MADHYA PRADESH

Smarting city

  • Harsh realty
    Harsh realty: An unoccupied shopping complex built by SADA in the magnet city | P. Prajapati

A magnet city in Gwalior, meant to ease Delhi's population burden, fails to live up to the hype

  • “We have all the infrastructure in place [to make west Gwalior a smart city], but a fresh impetus is urgently needed”- Jai Singh Kushwaha, former chairman, Special Area Development Authority

In 1989, the National Capital Region Planning Board, in its regional plan-2001, declared Gwalior, Hisar, Patiala, Kota and Bareilly as possible alternatives to ease the pressure of population in Delhi. Gwalior took precedence, especially during Atal Bihari Vajpayee's rule—the city was the prime minister's hometown. Soon, about 30,000 hectares in west Gwalior were earmarked for the project. The Madhya Pradesh government constituted the Special Area Development Authority (SADA), which built a network of more than 200km of inside roads, 86km of six-lane arterial roads and sewage lines in the residential areas. A water treatment plant with a capacity of 21 million litres a day was set up and 600 acres were allotted for a new airport in Malipura.

The 'counter magnet city' was expected to stem the migration from less developed areas of Madhya Pradesh to the capital. However, after 14 years of planning and with an investment of more than Rs500 crore, the city, 300km from Delhi, resembles a ghost town.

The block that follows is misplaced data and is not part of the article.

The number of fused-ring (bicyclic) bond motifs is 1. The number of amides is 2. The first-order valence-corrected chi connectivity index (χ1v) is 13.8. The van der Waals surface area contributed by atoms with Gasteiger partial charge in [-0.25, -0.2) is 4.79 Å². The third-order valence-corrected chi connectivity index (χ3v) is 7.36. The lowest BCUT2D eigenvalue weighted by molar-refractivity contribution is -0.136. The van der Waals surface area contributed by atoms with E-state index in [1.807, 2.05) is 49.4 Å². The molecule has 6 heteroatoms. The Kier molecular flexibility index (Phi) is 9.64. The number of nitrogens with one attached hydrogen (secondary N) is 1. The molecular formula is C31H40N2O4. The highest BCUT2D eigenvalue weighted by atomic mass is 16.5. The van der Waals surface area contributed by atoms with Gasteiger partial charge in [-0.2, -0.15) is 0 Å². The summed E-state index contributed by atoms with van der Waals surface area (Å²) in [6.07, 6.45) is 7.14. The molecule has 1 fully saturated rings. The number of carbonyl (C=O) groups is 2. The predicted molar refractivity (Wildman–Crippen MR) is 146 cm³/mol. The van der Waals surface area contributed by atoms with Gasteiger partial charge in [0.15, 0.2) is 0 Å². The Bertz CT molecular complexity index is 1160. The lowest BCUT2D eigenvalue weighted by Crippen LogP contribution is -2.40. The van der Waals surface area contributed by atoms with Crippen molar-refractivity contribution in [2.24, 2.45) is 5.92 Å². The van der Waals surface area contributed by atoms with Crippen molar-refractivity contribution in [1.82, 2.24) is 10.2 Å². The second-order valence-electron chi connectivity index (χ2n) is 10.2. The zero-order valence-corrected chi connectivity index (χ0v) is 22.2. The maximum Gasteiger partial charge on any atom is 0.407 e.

“People do not want to come here in the absence of proper transport and security. They don't want to leave the original city limits,” says Jai Singh Kushwaha, former SADA chairman.

Of the total area, more than 14,500 hectares is forest, about 9,000 hectares belong to residents of 36 villages in the area, and the government owns about 6,500 hectares.

Says Nikhil Purohit, a dental surgeon in Gwalior: “My family was convinced of buying a flat in Sahara City (a part of the region developed by Sahara). We invested some money, but pulled out after the project failed to take off. The area is like the ravines of Chambal, where certain rural communities rule the roost. It is impossible for any urban man to live there. There is nothing except some educational institutes. The railway station and airport are 20km and 30km away, respectively. The nearest market and cinema hall are 12km away.”

Sameer Singh, a lawyer who owns a plot in the area, says Gujjars are very powerful in the region. “There have been reports that people faced extortion and were bullied by some villagers in the area,” he says. “Ordinary people are afraid of going there as the only police station, in Tighra village, is located on the extreme end of the city. I wanted to construct a house on the plot but there is nothing around it.”

V.K. Sharma, chief executive officer of SADA, does not agree. “It is wrong to say that people are not interested in coming here because of the local Gujjar lords. In fact, because of the huge rise in land prices, the musclemen and trouble mongers have become property dealers,” he says. “The project's biggest drawback is the lack of employment. About 70 to 80 per cent of our houses have been sold but people do not want to live here. The government said many national-level offices will be relocated here, but it never happened. A new town takes some time. In the next five years, you will see it brimming with activity.”